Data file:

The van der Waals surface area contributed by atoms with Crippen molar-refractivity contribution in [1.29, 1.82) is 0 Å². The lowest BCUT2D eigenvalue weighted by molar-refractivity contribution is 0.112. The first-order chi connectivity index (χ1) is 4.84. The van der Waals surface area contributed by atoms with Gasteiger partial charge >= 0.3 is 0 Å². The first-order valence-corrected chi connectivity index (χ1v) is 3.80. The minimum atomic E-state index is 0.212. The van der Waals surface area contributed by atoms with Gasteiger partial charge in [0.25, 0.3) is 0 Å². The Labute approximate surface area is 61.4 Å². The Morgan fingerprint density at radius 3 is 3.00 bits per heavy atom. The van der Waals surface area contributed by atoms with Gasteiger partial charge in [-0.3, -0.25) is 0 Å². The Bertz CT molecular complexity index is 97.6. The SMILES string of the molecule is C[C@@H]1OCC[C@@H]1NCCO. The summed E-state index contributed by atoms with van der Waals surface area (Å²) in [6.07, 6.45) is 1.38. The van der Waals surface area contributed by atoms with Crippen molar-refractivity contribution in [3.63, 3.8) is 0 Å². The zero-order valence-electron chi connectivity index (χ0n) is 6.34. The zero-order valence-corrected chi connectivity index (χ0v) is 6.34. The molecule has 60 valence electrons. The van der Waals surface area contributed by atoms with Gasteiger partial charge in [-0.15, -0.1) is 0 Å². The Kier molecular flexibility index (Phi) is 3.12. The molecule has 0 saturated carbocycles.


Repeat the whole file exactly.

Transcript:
The van der Waals surface area contributed by atoms with Crippen molar-refractivity contribution in [1.29, 1.82) is 0 Å². The lowest BCUT2D eigenvalue weighted by molar-refractivity contribution is 0.112. The first-order chi connectivity index (χ1) is 4.84. The van der Waals surface area contributed by atoms with Gasteiger partial charge >= 0.3 is 0 Å². The first-order valence-corrected chi connectivity index (χ1v) is 3.80. The minimum atomic E-state index is 0.212. The van der Waals surface area contributed by atoms with Gasteiger partial charge in [0.25, 0.3) is 0 Å². The Labute approximate surface area is 61.4 Å². The Morgan fingerprint density at radius 3 is 3.00 bits per heavy atom. The van der Waals surface area contributed by atoms with Gasteiger partial charge in [-0.3, -0.25) is 0 Å². The Bertz CT molecular complexity index is 97.6. The SMILES string of the molecule is C[C@@H]1OCC[C@@H]1NCCO. The summed E-state index contributed by atoms with van der Waals surface area (Å²) in [6.07, 6.45) is 1.38. The van der Waals surface area contributed by atoms with Crippen molar-refractivity contribution in [3.63, 3.8) is 0 Å². The zero-order valence-electron chi connectivity index (χ0n) is 6.34. The zero-order valence-corrected chi connectivity index (χ0v) is 6.34. The molecule has 60 valence electrons. The van der Waals surface area contributed by atoms with Gasteiger partial charge in [-0.15, -0.1) is 0 Å². The Kier molecular flexibility index (Phi) is 3.12. The molecule has 0 saturated carbocycles.